she whispers sweet nothings, i scream profanities.I found Beattie within the confines of a ruined church, cowering underneath the front row of pews with her hands over the back of her neck. She was convinced that the whole place would come down on top of her, and she always had to be prepared to protect her spine. I couldn’t blame her for that, only because you couldn’t get far in a ravaged world if your legs and arms didn’t work. She’d been dressed in her Sunday best for six months, though one of her white shoes was missing a heel.
“You should probably go somewhere else,” I advised her, taking a seat in the pulpit to light a cigarette. I set my guns down first, knowing that a girl like Beattie wouldn’t try anything dumb with me. If she did, I knew that I could take her head-to-head. “The insane people always scope out churches, thinking that God will save them.”
“God will save us,” she whispered, voice as quiet as a mouse in a fitting location.
Winter and FrostWinter sat outside, staring in wonder at the dwindling snowflakes dancing from the sky around her. She loved winter. To her, it felt magical. Sure, summer was gorgeous and fall was wonderful with all the colors, but nothing could compare to the sparkling frozen beauty of winter. And here she sat, in the midst of that beauty.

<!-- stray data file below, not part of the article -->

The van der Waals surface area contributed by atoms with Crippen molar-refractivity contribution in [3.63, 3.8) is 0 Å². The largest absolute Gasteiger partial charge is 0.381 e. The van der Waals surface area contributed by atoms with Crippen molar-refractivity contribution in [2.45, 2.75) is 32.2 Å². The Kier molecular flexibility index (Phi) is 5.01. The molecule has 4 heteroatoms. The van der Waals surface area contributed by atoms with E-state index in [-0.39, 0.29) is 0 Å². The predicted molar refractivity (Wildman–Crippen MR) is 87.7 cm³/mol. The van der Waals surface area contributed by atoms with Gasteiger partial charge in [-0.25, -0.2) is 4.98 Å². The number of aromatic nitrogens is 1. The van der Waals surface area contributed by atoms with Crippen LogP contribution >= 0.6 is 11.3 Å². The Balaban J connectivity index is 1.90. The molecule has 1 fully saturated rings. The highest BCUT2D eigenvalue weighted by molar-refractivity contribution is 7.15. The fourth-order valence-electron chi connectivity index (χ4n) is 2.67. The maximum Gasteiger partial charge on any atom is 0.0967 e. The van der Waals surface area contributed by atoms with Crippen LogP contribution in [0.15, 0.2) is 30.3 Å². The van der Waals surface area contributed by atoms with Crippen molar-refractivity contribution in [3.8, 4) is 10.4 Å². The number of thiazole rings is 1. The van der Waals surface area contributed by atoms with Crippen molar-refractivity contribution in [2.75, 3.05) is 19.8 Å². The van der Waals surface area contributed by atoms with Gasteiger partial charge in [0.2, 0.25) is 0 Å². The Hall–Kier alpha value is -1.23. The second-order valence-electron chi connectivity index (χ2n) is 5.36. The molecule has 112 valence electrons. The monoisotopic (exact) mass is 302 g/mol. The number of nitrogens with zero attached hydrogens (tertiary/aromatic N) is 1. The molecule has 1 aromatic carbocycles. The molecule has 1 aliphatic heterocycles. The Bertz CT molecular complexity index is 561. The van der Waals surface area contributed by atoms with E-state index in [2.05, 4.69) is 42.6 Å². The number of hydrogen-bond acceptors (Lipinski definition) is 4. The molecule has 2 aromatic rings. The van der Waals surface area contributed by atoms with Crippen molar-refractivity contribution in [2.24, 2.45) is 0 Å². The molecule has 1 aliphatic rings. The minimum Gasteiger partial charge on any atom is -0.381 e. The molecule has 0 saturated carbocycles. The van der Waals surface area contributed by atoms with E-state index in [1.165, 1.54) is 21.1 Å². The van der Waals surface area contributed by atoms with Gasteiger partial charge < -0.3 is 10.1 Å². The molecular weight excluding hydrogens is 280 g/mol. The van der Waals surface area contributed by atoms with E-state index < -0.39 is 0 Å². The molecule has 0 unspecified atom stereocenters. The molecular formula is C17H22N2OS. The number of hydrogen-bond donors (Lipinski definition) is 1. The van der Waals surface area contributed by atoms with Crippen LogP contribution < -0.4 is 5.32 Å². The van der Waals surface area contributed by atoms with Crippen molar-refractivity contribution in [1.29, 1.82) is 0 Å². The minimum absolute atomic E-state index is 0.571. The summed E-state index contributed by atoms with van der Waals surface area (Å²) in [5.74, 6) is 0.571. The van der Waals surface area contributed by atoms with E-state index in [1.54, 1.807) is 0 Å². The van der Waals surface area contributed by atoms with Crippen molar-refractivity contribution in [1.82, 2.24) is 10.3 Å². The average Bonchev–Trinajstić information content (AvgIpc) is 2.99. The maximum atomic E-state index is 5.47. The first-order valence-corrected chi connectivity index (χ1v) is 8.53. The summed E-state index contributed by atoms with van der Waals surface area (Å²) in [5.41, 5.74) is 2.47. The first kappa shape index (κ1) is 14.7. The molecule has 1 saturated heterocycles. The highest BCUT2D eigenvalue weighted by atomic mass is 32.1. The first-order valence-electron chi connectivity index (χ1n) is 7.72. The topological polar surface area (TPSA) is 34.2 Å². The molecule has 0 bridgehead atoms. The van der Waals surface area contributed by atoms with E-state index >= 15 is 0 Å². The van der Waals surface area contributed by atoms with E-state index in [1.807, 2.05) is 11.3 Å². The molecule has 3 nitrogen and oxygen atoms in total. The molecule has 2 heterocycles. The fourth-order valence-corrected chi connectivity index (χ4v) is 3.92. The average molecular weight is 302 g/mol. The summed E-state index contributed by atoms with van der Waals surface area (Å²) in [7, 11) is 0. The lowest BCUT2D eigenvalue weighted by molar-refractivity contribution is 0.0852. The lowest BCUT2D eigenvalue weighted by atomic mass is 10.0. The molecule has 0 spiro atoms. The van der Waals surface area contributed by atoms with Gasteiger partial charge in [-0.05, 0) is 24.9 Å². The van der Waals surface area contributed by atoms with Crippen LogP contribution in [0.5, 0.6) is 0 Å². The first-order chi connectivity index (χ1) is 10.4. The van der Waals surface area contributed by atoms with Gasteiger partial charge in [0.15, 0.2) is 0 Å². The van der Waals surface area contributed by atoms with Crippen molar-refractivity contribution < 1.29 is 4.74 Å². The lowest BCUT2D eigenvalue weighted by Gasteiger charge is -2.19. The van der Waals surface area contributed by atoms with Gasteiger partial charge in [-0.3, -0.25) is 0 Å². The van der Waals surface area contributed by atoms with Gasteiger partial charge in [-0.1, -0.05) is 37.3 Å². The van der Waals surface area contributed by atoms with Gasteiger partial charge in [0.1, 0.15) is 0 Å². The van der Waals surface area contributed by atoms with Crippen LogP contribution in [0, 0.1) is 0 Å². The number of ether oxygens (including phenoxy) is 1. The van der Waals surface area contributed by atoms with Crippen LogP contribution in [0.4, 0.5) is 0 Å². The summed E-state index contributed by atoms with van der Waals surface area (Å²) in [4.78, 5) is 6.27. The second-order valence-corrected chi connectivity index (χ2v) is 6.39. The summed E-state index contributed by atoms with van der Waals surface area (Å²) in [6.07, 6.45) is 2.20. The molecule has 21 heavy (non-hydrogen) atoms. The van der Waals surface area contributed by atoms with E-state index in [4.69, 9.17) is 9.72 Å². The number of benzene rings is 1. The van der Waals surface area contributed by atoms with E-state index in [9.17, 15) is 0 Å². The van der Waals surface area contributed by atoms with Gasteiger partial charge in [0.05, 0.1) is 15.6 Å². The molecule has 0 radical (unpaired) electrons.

She was in the middle of a field, way past dark. Heavy snow had fallen only a few hours before, now only a few snowflakes fell from the dark sky, and the smooth blanket of white was undisturbed by even the animals.
Winter didn't want to leave, but the numb cold state of her body forced her to stand up and trudge through the powdery snow back into the small town where she lived.
The collection of cottages and other small buildings looked like a shadowy mass in the low moonlight, individual houses only distinguishable by the few that had warm yellow lights glowing in their windows. The lights disappeared one by one as she got closer, the late hour driving people into
A drunk Albertan, I'm a writer. I write stuff, and shit, and other things. Feedback is always appreciated, positive or negative.|